TR: Dear Jacques,
You ask me about Duluth, now that you will be transferred here to train Northwest pilots in flying the French Airbus, and first of all I must say that I miss Toulouse and all of the good times we had. I like my life in Minnesota, but I must tell you that if you are French, Americans associate you with wine, cheese, and perfume. They forget that Airbus beat out Boeing in airplane sales last year. They boycott French products not realizing that Motel 6 is French-owned and so is Motown Records. But you ask about Duluth. It is to the rest of the U.S. what Norway is to France. Long winters, cold, faraway. They use the word “whatever” here. And “go figure”. People don’t like to discuss politics with people who disagree with them. If you have a passionate opinion, they just say, “whatever” and walk away. From the top of the hill in Duluth, there are magnificent views of the Lake, and they built a high school on top with no windows facing that way. Go figure. People here do not have a sense of fashion so you need not worry about what you wear when you go out. Whatever. There is no smoking here. In fact, they show sex in movies but if the couple were to light cigarettes afterward, people would be shocked. Smoking is allowed here only in bars that do not serve food prepared from a stove —- if they serve microwaved pizza, then you’re okay. And unlike in France, you can’t bring your dog with you to a restaurant. Stores are open on Sundays but you can’t buy alcohol or automobiles.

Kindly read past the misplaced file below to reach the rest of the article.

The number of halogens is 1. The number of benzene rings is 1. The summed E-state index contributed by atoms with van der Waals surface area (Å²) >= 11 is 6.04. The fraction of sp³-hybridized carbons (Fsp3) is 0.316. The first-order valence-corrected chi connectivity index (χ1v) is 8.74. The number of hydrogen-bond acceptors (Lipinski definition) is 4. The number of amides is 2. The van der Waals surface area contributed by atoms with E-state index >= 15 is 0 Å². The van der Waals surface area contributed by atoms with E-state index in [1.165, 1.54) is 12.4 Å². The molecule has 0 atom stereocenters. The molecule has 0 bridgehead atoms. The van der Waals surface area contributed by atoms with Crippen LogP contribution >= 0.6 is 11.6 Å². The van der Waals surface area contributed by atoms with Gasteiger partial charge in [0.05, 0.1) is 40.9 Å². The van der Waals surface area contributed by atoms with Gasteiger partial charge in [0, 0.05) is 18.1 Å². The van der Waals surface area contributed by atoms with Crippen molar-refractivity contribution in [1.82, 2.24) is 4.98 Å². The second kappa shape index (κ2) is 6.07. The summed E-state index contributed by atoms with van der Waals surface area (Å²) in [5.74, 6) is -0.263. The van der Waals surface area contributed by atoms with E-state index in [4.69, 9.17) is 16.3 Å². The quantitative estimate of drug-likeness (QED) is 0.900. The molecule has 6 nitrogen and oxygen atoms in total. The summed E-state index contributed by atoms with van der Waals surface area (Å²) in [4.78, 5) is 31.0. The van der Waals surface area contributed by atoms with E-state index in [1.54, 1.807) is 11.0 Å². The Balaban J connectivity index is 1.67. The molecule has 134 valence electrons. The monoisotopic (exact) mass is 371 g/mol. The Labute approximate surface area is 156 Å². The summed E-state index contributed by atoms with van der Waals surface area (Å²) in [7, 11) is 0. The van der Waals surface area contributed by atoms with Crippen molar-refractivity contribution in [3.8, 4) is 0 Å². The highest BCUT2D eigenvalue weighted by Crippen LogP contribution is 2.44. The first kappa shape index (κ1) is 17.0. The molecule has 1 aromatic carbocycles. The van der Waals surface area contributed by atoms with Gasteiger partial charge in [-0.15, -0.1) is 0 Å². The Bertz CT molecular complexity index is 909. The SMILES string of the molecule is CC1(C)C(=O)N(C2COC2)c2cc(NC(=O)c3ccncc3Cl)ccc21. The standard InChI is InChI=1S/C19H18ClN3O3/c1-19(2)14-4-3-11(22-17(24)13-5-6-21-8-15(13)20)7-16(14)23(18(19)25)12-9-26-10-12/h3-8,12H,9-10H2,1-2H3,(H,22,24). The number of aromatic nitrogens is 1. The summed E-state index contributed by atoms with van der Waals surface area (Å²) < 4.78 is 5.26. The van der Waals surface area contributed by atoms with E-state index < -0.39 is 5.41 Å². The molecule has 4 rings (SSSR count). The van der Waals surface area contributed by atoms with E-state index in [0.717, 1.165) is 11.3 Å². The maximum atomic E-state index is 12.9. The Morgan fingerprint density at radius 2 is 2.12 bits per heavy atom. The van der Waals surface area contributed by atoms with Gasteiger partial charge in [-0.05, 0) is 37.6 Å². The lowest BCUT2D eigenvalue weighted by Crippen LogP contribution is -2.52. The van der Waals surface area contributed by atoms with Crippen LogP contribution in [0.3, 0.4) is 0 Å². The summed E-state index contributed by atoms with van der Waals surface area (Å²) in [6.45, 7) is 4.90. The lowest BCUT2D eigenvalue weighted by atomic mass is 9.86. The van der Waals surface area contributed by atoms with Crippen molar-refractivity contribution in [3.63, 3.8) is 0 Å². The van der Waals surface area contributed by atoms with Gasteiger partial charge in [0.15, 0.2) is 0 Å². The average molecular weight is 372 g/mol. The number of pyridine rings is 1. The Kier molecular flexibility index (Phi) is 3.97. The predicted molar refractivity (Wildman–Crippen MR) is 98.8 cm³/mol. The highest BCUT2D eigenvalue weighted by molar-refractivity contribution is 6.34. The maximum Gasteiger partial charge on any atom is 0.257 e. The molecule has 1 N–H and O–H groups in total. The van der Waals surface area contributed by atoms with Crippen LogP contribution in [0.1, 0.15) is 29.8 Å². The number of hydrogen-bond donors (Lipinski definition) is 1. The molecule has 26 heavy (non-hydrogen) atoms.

When you arrive, you will have to choose a health insurance plan, and let me tell you, it’s not simple. It’s easier to set up a corporation than to get health care. Here there are two networks, SMDC and Care North, each with its own hospital located pretty much across the street from each other. You’ll be given a lot of literature about premiums, deductibles, co-pays, restrictions, and exclusions, not like in France where you just go to the doctor. And church is different: you don’t just go to the service, you have to stay around for lunch. Actually, I like red Jell-O though as a Frenchman I cannot admit this openly. It’s easy to find your way around Duluth. The streets are numbered and run parallel to Lake Superior and the avenues run uphill.
Let me also point out that there are 31 pages of lawyers in the Duluth yellow pages. Go figure.
No monokinis on the beach, but a lot of mosquitoes. But it’s a beautiful place, and I love living here, and look forward to seeing you.
Au revoir et bon voyage!
Your friend Pierre
Listen to the FUNNINESS!